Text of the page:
As we publish our Impact Report for 2019/20, our Chief Executive, Jonathan Douglas, reflects on the difference we have made to children and young people’s lives through literacy and sets out our ambition for the year ahead.
Looking back on the last year, I am tremendously proud of what we at the National Literacy Trust have achieved to address the imbalance of literacy skills in the UK.
We know that literacy is the foundation for all learning, yet far too many children and young people still lack the literacy skills they need to succeed in school, work and life – particularly those from our poorest communities. In fact, in 2019, disadvantaged children were around twice as likely as their better off peers to leave primary school unable to read (42% vs 23%) and write (36% vs 18%) at the level expected for their age and leave secondary school without good GCSEs in English language and maths (58% vs 31%).
In the past year, we have worked hand in hand with teachers, early years settings, schools and colleges serving the UK’s most disadvantaged communities to address this divide. Since last April, we have delivered programmes that have supported the reading, writing, speaking and listening skills of more than a quarter of a million of the UK’s most vulnerable children and young people. In addition, our training and resources have helped almost 6,000 teachers across the nation to deliver outstanding literacy provision.
The last year also saw us launch three new Literacy Hubs: our place-based campaigns dedicated to improving the literacy of children and families in communities where it is needed most. We celebrated the launches of Birmingham Stories, Doncaster Stories and Get Blackpool Reading, and it has been wonderful to see the impact we’ve already had in these areas.
We are so thankful to our partners in all 14 of our Literacy Hubs across the UK for helping us come up with new and innovative ways to fund and enable literacy, from foodbanks to football clubs.
At the turn of the year, the nation faced an unprecedented challenge as the impact of COVID-19 started to take hold. By March, schools were closed to the majority of pupils and the nation was in lockdown.
At a time when children, families and teachers needed us most, we showed our agility by galvanising our national partnerships and local networks to recreate the full range of what the National Literacy Trust can deliver online.
We rapidly adapted our school programmes and training to help teachers continue to support children and young people’s literacy: from launching a series of virtual internships for young people with leading business including PwC and Lancôme as part of our Words for Work employability programme, to delivering 42 live online training sessions for more than 1,100 secondary teachers involved in our Literacy for Learning whole-school improvement programme.
To help the millions of families who were adjusting to supporting their children’s literacy and learning at home in the face of school closures, we quickly devised and launched a new website within four working days. An astonishing 500,000 families accessed our Family Zone site, making the most of our exclusive author interviews, free ebooks and audiobooks, reading and writing activities, videos, competitions and more. The site is now migrating to Words for Life, with a bigger and better offer for families as the challenges of COVID-19 continue.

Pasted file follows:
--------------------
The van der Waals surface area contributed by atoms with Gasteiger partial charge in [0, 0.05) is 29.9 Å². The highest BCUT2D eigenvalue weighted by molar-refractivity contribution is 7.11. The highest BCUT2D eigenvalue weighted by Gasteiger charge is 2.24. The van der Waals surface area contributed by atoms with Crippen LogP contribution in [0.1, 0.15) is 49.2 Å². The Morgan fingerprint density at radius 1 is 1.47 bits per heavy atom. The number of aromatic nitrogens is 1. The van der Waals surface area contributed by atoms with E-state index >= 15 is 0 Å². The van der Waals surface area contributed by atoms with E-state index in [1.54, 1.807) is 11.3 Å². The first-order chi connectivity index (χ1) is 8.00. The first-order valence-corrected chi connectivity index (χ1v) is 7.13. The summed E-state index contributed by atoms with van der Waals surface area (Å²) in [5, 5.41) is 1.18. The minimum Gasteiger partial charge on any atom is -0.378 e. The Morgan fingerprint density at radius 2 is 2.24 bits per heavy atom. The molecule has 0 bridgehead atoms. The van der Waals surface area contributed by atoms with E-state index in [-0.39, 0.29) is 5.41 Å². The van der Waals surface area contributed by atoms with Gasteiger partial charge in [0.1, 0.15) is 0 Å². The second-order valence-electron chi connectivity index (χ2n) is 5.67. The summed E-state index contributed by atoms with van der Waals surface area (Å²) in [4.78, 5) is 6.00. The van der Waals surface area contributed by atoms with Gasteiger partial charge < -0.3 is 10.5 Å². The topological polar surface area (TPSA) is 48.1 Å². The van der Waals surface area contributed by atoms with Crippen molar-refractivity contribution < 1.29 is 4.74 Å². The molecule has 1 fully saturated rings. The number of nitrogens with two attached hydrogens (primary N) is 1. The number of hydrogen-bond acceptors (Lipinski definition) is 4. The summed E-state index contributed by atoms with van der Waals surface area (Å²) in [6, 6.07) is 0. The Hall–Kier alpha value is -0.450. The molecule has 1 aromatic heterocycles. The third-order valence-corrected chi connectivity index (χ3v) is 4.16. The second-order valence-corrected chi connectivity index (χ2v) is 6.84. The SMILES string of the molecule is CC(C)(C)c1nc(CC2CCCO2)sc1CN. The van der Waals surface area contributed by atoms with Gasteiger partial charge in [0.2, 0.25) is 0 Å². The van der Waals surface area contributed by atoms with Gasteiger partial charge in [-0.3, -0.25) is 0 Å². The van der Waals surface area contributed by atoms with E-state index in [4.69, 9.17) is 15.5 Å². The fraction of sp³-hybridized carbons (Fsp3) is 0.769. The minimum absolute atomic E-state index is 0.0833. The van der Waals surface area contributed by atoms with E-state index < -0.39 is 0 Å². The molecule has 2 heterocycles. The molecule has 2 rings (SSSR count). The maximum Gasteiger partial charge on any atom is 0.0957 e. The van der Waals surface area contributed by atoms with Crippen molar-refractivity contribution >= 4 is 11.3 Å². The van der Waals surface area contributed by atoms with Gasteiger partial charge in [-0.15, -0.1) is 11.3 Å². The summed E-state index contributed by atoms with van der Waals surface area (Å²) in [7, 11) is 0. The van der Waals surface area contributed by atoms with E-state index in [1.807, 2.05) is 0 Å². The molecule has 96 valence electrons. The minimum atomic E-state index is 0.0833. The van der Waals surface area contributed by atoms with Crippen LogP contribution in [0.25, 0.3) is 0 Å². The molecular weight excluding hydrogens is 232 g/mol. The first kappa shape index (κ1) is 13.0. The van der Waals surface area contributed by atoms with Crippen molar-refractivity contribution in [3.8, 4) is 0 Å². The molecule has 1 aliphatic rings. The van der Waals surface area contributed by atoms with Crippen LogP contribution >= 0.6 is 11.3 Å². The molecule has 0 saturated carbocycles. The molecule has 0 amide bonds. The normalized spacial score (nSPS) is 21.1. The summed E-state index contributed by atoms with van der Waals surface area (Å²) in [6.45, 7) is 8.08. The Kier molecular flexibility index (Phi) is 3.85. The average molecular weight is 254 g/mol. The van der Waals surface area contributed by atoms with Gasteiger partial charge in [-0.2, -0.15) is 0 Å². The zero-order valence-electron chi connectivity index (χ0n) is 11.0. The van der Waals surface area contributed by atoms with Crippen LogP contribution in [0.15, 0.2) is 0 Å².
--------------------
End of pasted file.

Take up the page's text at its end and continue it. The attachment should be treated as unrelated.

On our Family Zone, we were also lucky to exclusively host The Book of Hopes, an extraordinary collection of short stories, poems, essays and pictures collated by Katherine Rundell and published by Bloomsbury Children’s Books, with contributions from more than 110 children’s writers and illustrators. The collection has been viewed 400,000 times, providing hope to children when the world seemed rather bleak.
While providing children, families and schools with crucial digital support, we also know that 700,000 disadvantaged children were unable to access online learning at the peak of lockdown, so we had an important role to play in tackling digital exclusion by getting vital books and learning resources into children’s homes. Thanks to our incredible partnerships with publishers and businesses, as well as our teams on the ground in our Literacy Hubs, we were able to distribute 300,000 books during lockdown.
During the darkest days of the early pandemic, I was cheered by images of children receiving books, magazines or stationery that would appear on each of the Hubs’ Facebook pages, which were also launched to provide local families with literacy support during lockdown.
The pandemic has given us a new focus and impetus for our work. September is a month of change: children and young people return to school and college and the seasons transition from summer to autumn. We are all living through a period of uncertainty right now, trying to ensure we don’t upset the delicate balance of COVID-19 safety measures against keeping schools open and able to provide essential support.
September is also a month of resolutions for us. The pandemic has exacerbated the great inequality fault line that runs through our society. Indeed, it is expected that school closures as a result of COVID-19 will reverse all progress made in the last decade to close the poverty attainment gap. So over the coming year, we want to support the literacy, learning and wellbeing of one million children most seriously affected by COVID-19. It’s an ambitious but vital target.
The full impact of COVID-19 on our children and young people will likely take years to fully analyse, but the six months of disruption to their education will have had a profound impact on the youngest generation’s lives.
One thing is clear: our work has never been more important.
Find out more about how you can help us support the literacy, learning and wellbeing of one million children most seriously affected by COVID-19. Together, we can ensure that no child is left behind.